24 Seconds With Aran Smith

During the springtime every year, basketball fans can peruse a multitude of websites that provide coverage of the NBA draft, but for many of those outlets, it’s a seasonal effort. On the other hand, NBADraft.net covers prospects and the lead-up to the June draft on a year-round basis.

To learn more about the upcoming 2017 draft and the pool of players available, Pelicans.com checked in with NBADraft.net analyst Aran Smith. New Orleans does not have a first-round pick (it was conveyed to Sacramento as part of the DeMarcus Cousins trade), but is on the board 10 picks into the second round.

Pelicans.com: For a team like New Orleans that is not picking until 40th overall, what is your assessment of the depth of talent available?

Smith: Actually it’s a little early in the game to say as there are still a number of guys that must decide whether they will stay in or pull out which will impact that pick. In general, it is a standard draft after the top 10 or so. 40 will be hit or miss like always as a lot of drafts drop off in the mid to late 30s.

Pelicans.com: At least through one NBA season, last year’s draft crop did not produce many players who made a major immediate impact. Do you expect that to be different for this 2017 draft class?

Smith: This class is so young. It’s hard to expect too many absolute studs in their first season but there are a few candidates. Markelle Fultz, Lonzo Ball, Josh Jackson, Jayson Tatum and Dennis Smith should all have immediate impacts. It has to be better than last year with Ben Simmons missing the year and so many other prospects needing more time.

Pelicans.com: Countless draft analysts have praised the potential of this year’s draft. Phoenix GM Ryan McDonough said during the combine that it rates in the “top two or three” since the famous 2003 draft that produced LeBron James, Dwyane Wade, Carmelo Anthony and Chris Bosh. Do you agree?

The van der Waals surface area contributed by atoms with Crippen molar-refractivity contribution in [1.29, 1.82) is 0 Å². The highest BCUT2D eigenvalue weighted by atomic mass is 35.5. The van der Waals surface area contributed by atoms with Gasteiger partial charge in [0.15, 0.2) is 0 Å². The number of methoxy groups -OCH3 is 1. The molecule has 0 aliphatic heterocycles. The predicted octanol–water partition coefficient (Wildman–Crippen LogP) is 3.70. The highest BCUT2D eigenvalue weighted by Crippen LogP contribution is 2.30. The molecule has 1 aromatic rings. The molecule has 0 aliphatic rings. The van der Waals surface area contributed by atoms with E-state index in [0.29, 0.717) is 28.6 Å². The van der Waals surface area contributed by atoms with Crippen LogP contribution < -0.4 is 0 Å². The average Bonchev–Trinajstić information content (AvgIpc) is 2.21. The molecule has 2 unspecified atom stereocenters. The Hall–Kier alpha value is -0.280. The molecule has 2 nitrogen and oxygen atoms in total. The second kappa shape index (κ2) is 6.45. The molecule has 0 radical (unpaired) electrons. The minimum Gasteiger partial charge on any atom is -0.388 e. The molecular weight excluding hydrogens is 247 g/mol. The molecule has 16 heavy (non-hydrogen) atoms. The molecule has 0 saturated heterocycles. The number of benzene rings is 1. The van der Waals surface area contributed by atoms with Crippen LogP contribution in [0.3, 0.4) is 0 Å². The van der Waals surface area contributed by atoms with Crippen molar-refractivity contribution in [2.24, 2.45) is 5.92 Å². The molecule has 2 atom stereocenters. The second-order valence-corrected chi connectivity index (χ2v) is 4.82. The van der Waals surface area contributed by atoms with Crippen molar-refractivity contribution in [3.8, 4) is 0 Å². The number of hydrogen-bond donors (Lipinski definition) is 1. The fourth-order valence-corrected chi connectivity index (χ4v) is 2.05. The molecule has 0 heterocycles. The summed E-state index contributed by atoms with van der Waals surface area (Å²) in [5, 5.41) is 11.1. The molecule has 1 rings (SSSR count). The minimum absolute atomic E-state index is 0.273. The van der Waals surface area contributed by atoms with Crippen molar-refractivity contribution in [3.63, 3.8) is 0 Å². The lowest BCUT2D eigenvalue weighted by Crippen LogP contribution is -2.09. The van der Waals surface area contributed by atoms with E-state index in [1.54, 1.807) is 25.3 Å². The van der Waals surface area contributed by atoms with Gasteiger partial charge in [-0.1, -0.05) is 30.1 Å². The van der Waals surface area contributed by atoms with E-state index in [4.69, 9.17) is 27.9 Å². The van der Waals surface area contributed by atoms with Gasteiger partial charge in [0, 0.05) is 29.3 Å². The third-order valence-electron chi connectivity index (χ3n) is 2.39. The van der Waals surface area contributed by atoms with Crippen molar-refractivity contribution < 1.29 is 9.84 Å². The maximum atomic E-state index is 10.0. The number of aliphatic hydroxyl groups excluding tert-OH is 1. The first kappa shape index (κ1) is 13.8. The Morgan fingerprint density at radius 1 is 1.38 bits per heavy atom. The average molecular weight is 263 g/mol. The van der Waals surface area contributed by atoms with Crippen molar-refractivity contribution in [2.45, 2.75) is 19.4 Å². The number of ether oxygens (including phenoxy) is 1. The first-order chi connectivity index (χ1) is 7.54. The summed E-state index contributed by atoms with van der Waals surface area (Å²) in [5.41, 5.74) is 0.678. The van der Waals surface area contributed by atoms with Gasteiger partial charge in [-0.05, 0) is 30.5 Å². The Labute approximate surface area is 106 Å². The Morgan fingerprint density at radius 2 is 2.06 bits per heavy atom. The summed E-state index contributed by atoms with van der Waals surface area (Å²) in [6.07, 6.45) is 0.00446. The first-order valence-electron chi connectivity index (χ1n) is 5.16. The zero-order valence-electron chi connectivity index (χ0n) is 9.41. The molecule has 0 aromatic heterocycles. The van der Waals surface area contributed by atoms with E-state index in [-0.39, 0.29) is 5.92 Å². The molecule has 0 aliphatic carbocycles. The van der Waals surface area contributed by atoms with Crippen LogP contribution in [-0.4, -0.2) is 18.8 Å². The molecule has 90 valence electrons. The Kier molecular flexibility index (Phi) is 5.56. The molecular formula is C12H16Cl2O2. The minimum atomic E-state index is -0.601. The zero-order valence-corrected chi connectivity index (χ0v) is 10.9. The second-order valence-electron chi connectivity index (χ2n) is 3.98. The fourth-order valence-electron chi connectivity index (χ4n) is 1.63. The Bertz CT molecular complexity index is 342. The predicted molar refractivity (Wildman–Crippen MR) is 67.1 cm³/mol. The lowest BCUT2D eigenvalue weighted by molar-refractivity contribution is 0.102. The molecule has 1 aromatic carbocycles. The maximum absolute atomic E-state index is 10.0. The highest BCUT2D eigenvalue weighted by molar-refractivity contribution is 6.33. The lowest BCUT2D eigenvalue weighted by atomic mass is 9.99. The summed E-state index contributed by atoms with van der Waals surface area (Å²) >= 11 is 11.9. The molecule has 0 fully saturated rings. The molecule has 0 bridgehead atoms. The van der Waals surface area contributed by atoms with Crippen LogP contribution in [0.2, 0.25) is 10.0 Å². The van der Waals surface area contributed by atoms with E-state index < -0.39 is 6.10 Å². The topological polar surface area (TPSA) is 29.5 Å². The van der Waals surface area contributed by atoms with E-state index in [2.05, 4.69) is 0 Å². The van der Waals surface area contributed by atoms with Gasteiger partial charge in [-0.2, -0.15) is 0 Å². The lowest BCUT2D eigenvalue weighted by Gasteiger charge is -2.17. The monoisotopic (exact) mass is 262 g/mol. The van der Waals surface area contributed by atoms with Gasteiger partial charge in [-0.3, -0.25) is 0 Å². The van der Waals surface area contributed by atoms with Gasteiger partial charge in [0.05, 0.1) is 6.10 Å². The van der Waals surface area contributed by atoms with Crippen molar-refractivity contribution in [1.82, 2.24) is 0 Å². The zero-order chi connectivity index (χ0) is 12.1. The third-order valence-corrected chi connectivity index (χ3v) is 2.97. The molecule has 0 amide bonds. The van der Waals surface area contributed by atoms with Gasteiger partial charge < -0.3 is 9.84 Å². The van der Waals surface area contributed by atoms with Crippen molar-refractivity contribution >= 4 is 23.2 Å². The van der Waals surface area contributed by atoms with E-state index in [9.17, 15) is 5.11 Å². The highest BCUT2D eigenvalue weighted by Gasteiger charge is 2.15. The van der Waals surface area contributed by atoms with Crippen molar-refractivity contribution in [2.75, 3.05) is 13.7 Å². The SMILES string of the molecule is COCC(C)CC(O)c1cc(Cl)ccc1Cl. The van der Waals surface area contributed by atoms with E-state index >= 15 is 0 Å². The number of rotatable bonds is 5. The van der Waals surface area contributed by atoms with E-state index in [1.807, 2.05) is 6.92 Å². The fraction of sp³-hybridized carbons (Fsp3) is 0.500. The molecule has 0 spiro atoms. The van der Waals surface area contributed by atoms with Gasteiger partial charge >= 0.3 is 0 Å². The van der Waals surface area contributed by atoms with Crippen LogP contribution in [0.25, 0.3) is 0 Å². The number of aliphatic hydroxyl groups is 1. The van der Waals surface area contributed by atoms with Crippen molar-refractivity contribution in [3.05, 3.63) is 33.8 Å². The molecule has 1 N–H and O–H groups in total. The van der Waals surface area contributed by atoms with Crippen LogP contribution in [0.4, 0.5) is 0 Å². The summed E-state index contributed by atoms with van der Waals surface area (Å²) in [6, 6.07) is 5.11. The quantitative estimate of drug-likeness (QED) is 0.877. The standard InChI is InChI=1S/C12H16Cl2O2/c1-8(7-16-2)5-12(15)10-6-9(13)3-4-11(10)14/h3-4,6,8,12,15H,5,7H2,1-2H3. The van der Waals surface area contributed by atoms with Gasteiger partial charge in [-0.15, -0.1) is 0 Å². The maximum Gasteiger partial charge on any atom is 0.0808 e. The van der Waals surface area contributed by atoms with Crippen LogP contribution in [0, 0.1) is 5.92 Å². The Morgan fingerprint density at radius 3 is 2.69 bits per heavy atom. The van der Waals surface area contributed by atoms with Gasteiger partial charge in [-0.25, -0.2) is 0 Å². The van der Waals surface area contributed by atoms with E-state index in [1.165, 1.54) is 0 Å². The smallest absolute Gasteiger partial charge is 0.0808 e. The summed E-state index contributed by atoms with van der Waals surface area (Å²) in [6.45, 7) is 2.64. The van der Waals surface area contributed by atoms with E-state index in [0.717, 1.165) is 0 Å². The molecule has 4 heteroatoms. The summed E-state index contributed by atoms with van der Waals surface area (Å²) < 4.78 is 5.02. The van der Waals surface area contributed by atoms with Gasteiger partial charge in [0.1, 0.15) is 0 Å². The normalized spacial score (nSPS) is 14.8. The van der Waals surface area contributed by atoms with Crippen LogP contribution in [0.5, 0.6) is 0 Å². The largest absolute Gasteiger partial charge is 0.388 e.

Smith: That is very high praise and sets the bar very high for this draft and their fourth pick. I think there’s a chance it will be an all-time draft but unlike that draft there isn’t a can’t miss franchise superstar at the top. Next year’s draft has that in Michael Porter. All of these guys have very good upside, but they all come with some level of uncertainty. Markelle Fultz figures to go first to Boston and has a chance to be similar to James Harden, but there are questions about his defensive intensity and the fact that he didn’t complete his freshman year due to injury. There’s just an unusual amount of talent in the top 8-10 picks with a lot of potential stars and a lot of parity.

Pelicans.com: Who are some second-round sleepers that Pelicans fans should potentially keep an eye on as the draft approaches?

Smith: That’s a difficult question because the sleeper at 40 is probably a guy that we figure to be a first-rounder. Of the guys currently projected in the second round, Wesley Iwundu and Edmond Sumner are both interesting prospects. Iwundu is a late bloomer who didn’t have a great combine but is well liked for his athleticism and versatility. Sumner is coming off an ACL injury and figures to go in the early second round and while he’s got some kinks to work out, his size and athleticism at the point guard position is very intriguing.